Zodiac ★★★½

Upon second watch, what surprises me most is how little my thoughts on this film have changed after all these years.

Absolutely remarkable period detail and freight train worth of procedural dialogue make the first 2 hours of Zodiac somewhat comparable to the visual manifestation of a history textbook. The details, while occasionally quite interesting, never elevate the stakes for our main characters, and they end up feeling like just as much passengers through this story’s development as we do. From the first scene, it gets things into third gear but never finds a way to change up.

Where this pivots is in my favourite scene of the film, where Robert goes to visit the theater organist who knew one of the suspects. The way this scene develops and begins to insinuate more and more about his identity is spine-tingling; exactly what you would hope for from a Fincher thriller.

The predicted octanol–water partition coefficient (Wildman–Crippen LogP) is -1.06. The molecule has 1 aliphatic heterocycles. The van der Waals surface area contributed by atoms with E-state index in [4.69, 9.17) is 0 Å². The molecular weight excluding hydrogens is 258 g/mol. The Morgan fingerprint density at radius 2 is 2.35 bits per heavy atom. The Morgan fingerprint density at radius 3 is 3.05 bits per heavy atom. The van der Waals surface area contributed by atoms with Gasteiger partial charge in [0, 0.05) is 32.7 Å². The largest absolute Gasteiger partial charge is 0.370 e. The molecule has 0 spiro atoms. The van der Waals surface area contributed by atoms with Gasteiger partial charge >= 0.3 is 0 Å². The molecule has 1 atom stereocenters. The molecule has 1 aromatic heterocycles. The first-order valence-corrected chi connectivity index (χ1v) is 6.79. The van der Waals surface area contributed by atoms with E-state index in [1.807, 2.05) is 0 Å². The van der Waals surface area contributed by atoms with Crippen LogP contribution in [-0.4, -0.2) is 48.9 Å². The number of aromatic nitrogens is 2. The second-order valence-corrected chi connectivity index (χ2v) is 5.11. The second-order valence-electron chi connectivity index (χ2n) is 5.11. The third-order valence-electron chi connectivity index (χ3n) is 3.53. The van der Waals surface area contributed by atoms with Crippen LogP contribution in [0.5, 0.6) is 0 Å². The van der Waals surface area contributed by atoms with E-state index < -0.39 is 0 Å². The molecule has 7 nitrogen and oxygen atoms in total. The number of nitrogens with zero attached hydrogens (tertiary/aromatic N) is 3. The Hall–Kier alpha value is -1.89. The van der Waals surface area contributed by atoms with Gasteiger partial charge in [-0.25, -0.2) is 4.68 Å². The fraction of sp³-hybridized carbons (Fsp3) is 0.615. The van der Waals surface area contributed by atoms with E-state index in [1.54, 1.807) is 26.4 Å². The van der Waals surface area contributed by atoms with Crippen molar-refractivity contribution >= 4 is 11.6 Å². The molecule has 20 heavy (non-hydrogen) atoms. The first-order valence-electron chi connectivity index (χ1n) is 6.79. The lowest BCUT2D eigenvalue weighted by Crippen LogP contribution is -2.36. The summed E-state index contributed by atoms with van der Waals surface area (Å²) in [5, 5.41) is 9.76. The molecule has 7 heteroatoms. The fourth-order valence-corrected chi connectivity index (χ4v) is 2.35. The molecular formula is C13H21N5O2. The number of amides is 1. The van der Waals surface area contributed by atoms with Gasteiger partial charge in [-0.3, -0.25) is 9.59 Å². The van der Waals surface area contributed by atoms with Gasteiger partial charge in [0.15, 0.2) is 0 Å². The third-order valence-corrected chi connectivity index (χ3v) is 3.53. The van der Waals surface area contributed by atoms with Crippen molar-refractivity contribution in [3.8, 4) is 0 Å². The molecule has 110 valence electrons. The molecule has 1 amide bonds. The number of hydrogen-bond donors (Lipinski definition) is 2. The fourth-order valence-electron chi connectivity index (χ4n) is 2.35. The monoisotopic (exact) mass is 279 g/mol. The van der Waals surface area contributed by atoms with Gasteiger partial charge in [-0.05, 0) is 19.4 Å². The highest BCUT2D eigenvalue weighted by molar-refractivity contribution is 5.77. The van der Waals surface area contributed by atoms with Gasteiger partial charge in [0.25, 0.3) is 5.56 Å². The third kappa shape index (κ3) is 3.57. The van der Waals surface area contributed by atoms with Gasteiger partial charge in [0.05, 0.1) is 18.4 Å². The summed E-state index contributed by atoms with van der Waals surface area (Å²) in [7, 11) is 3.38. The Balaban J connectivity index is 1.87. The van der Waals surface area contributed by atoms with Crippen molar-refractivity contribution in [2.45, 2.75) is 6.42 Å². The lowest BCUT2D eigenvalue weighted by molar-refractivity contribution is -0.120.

From there, Robert’s spiral into obsession portrayed by the chameleon Jake Gyllenhaal is where Fincher mines gold, organizing all of the previous clues and taking us along with baited breath. This is where Zodiac is at its best. 

Perhaps one difference from my first experience is my managed expectations for the end left the conclusion of the mystery more satisfying. My initial watch, I was admittedly hoping for a big Agatha Christie-esque reveal. This time, I knew better.

Zodiac bombards you with a lot of information that may seem better served for a documentary initially, but as it slowly builds its characters’ motives and obsessions it becomes a worthy mystery that fits comfortably in Fincher’s esteemed filmography.

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